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Canavan disease is caused by the absence of a vital enzyme known as aspartocylaste (ASPA) due to a mutation in the ASPA gene. ASPA breaks down N-acetylasparate acid (NAA); a non-functioning ASPA gene leads to extremely high levels of NAA in the brain and other parts of the body. This affects the central nervous system by disrupting the growth and maintance of the myelin sheath in the brain. The myelin sheath forms a protective coating around each nerve cell, ensuring the clear transmission of nerve impulses from one part of the body to another. The most promising research aims to replace the ASAP gene, leading to an increase in production of the ASPA enzyme, lower levels of NAA and better growth and preservation of the myelin sheath.

There are currently two companies working towards a gene replacement therapy for Canavan disease: Aspa Therapeutics and Myrtelle, Inc. If you have a child with Canavan disease, you may wish to contact either or both regarding enrollment in these trials. (Page down for details)

For updates as we receive them, click here


The Canavan Foundation follows the progress of clinical trials for a treatment for Canavan disease with great interest, but does not independently evaluate or recommend any specific trial. If you are the parent of a child affected by Canavan disease, we suggest you learn as much as possible about the clinical trial process and each individual trial. We have provided links to each trial below. To learn more about clinical trials in general, visit the National Institutes of Health’s “Clinical Research Trials and You."

ASPA’s CANaspire Gene Replacement Therapy Trial


Dr. Guanping Gao, upon whose work the ASPA gene replacement therapy is based, with children who have Canavan disease.

Early positive data from BridgeBio's first two participants in CANaspire. (From a June, 2022 press release. Link to original content here.

BridgeBioPharma, Inc. a commercial-stage biopharmaceutical company focused on genetic diseases and cancers, today announced promising pharmacodynamic data from the first two participants dosed in CANaspire, its Phase 1/2 clinical trial of BBP-812, an investigational intravenous (IV) adeno-associated virus serotype 9 (AAV9) gene therapy for the treatment of Canavan disease. Canavan disease is an ultra-rare and fatal disease with no approved therapies.

“Taken together, these robust decreases in urine, cerebrospinal fluid (CSF) and brain N-acetylaspartate (NAA), along with MRI signs of new myelination reported by the principal investigator are exciting and suggest we are on the right track when it comes to potentially making a difference for patients with this disease, and we look forward to gathering more data as the trial progresses,” said Genevieve Laforet, M.D., Ph.D., vice president of clinical development at Aspa Therapeutics, the BridgeBio Gene Therapy affiliate company developing the gene therapy for Canavan disease. “We are continuing to recruit and dose new participants for CANaspire and we are grateful to be able to collaborate with the advocacy organizations in the Canavan community in the pursuit of potential meaningful therapeutic advances for children with this cruel and fatal disorder.”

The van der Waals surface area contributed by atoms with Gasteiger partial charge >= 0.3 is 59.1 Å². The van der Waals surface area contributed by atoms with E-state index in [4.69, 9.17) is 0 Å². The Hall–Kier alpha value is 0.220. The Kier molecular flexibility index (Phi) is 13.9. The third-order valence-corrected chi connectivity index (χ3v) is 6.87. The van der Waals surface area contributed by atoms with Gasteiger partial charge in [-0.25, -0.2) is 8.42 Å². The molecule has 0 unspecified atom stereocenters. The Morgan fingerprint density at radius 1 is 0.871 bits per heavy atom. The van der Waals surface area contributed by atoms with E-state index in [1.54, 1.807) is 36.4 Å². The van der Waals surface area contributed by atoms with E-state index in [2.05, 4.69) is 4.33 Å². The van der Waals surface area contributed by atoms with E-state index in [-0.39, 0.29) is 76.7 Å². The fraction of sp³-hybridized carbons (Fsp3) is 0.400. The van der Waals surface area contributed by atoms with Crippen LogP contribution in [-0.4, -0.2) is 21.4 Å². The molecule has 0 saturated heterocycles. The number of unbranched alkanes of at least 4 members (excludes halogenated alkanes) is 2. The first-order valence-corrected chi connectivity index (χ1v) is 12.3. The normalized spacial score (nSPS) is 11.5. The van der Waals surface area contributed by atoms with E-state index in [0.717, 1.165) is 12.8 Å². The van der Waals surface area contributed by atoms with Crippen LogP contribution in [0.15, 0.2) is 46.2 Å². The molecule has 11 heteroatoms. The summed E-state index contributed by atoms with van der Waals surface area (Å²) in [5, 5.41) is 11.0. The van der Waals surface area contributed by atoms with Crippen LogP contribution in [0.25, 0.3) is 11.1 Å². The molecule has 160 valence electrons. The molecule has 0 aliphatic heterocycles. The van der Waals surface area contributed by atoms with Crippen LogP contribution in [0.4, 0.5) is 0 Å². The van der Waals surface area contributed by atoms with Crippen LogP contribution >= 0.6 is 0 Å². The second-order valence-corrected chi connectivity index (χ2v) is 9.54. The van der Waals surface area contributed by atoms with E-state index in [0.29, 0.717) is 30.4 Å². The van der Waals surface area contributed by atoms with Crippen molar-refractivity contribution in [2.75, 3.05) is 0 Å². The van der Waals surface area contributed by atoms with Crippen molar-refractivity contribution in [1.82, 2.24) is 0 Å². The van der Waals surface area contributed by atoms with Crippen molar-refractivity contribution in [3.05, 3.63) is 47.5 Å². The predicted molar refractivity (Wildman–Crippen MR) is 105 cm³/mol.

Data from the first two CANaspire participants show rapid and robust post-treatment decreases in NAA in urine, and importantly, in CSF and brain tissue as shown by magnetic resonance spectroscopy (MRS), to a degree not seen in available natural history data. Reduction in brain NAA is an early signal suggesting that BBP-812 administered IV has reached its intended target behind the blood-brain-barrier and is expressing functional aspartoacylase (ASPA) enzyme. There is evidence in the scientific literature that lower NAA levels are associated with milder disease. More time will be needed to see how these reductions in NAA translate to clinical outcomes.

From a safety standpoint, IV infusions of BBP-812 have been well-tolerated, and to date, no participants have experienced a treatment-related serious adverse event. BridgeBio reported:

  • At Month 6 post-treatment, Participant 1 showed:
    • 77% lowering of NAA in the CSF
    • 15% reduction in NAA in brain white matter by magnetic resonance spectroscopy (MRS) imaging
    • ~50% decrease in urine NAA
  • At Month 3 post-treatment, Participant 2 showed:
    • 89% reduction of NAA in CSF
    • >50% decrease in NAA in brain white matter by MRS imaging
    • 81% drop in urine NAA

“To see this biochemical change suggests that we are reaching cells critical to the disease process, a milestone in this disease. The ongoing myelination seen on MRI and the new interactions witnessed between children and their parents are both encouraging,” said Florian Eichler, M.D., director of the Leukodystrophy Service and principal investigator at Massachusetts General Hospital and lead investigator of the CANaspire trial.

While the data reported here are still early and the final safety and efficacy profile of the investigational gene therapy remains to be fully established, BridgeBio believes these data show the potential of BBP-812.

“BridgeBio’s early trial results are deeply encouraging for the Canavan community,” said Orren Alperstein, president of the Canavan Foundation, whose daughter Morgan died in 1997 of Canavan disease. “These preliminary but unprecedented decreases in brain and urine NAA suggest that meaningful progress is underway for patients and their families. The thoughtful and careful approach BridgeBio is taking in this trial continues to impress me.”

Data on the first two CANaspire participants will be presented on Friday, July 8, 2022, during Research Day at the National Tay Sachs & Allied Diseases Association Annual Family Conference in Denver, Colorado. A broader Phase 1/2 data readout, including safety and efficacy data and updates on the pharmacodynamic data, for Canavan disease is expected later in 2022.

About CANaspire